But this was absolutely -- just in terms of --


LITTMAN: -- just in terms of the pure politics of it, this was an incredible, incredible mistake -- self-made mistake by Trump. This wasn't the Iraq war, this wasn't a war. This was a stupid mistake that Trump made with Jared Kushner's advice.

He relies on Jared Kushner, Trump not because Jared Kushner is some kind of genius but because Jared Kushner is his son-in-law and loyal to Donald Trump. That's why he's put him in charge of all this stuff.

So I think that Bannon knows yes, this mistake which led to the special prosecutor now could lead to Trump's undoing and a lot of that is because of obstruction of justice and the finances.

SESAY: Well, speaking of undoing, Hillary Clinton has published her new book, "What Happened" taking a look at all that went down in the election. The White House has a very concise opinion of the book. Take a listen to Sarah Sanders.


SANDERS: Whether or not he's going to read Hillary Clinton's book, I am not sure but I would think that he's pretty well versed on what happened. And I think it's pretty clear to all of America, I think it's sad that after Hillary Clinton ran one of the most negative campaigns in history and lost.

And the last chapter of her public life is going to be now defined by propping up book sales with false and reckless attacks. And I think that that is a sad way for her to continue this --


SESAY: Sad. Matt -- you've started reading it.

LITTMAN: I have and I've gone as far along as page 20 but so far so good. But so far so good -- it's actually better than I thought it would be for 20 pages.

But let's just remind everybody that Hillary did win by three million votes. I just wanted -- you know Hillary won by three million.

PHILLIPS: I get the papers.

LITTMAN: And, you know, I think -- look in terms of her writing this book, better now than next year when we get closer to the midterm elections. I really -- I think a lot of Democrats want to put the Hillary thing behind us. Instead of giving oxygen -- [00:25:00] SESAY: But to pick up on this. Sorry -- just to pick up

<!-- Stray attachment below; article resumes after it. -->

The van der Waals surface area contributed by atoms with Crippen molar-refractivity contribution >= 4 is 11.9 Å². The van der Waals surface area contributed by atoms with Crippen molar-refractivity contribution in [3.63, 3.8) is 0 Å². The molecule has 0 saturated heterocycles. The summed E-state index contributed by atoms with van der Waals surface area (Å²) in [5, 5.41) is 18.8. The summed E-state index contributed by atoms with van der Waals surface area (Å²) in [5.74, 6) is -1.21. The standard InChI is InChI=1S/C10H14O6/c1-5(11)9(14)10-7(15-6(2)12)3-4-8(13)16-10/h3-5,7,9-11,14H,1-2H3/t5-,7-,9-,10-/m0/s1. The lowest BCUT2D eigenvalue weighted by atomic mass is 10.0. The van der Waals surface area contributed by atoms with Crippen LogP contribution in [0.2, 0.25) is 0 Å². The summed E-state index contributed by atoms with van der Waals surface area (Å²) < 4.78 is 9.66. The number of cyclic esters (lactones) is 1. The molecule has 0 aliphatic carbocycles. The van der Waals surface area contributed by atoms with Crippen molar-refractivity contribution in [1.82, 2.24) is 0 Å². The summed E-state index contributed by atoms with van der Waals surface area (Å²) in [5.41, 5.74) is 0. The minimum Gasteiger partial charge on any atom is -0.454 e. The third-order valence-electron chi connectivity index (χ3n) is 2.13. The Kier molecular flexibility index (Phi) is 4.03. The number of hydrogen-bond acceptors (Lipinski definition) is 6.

on what Sarah Sanders said about her last chapter in political life being this book which again resurrected (inaudible) and arrows. Is this the right move?

LITTMAN: If I were Hillary I wanted to put this book out now but I think it is -- it is an interesting book. She ran an the interesting losing campaign. I mean she did lose to -- knocked by this guy.

And I can understand why she feels this way and wants to get it out there, however really better now than next year or a couple of years later. We need the rest of the Democratic Party to have some room here for the people that are going to --


VAUSE: Ok. John -- is Hillary Clinton the gift to Republicans that just keeps giving?

PHILLIPS: Oh, this is --


PHILLIPS: Up until the point at which Hillary Clinton published this book, I thought that Glenn Beck was the angriest woman in America. And thank God it's now Hillary Clinton.

Look at the list of people that she's blaming for her loss. She's blaming Barack Obama, Bernie Sanders, James Comey, Joe Biden, an entire race of people. She's blaming white people for her.

VAUSE: Misogyny, sexism --

LITTMAN: Did you read any of her books?

PHILLIPS: I'm reading "Shattered" which is --

LITTMAN: Oh good.

PHILLIPS: -- a much more accurate version.

LITTMAN: I know she does put a lot of blame on herself in the book.


I never thought we would say this.

SESAY: But say it. Say it.

VAUSE: But Texas Senator Ted Cruz likes porn or somebody who uses his Twitter account likes porn video. And this is what the Senator said when he was asked about it on Monday.


SEN. TED CRUZ (R), TEXAS: Heading to a meeting -- thank you. UNIDENTIFIED MALE: You want to clarify it for us.

CRUZ: We put out a statement earlier today.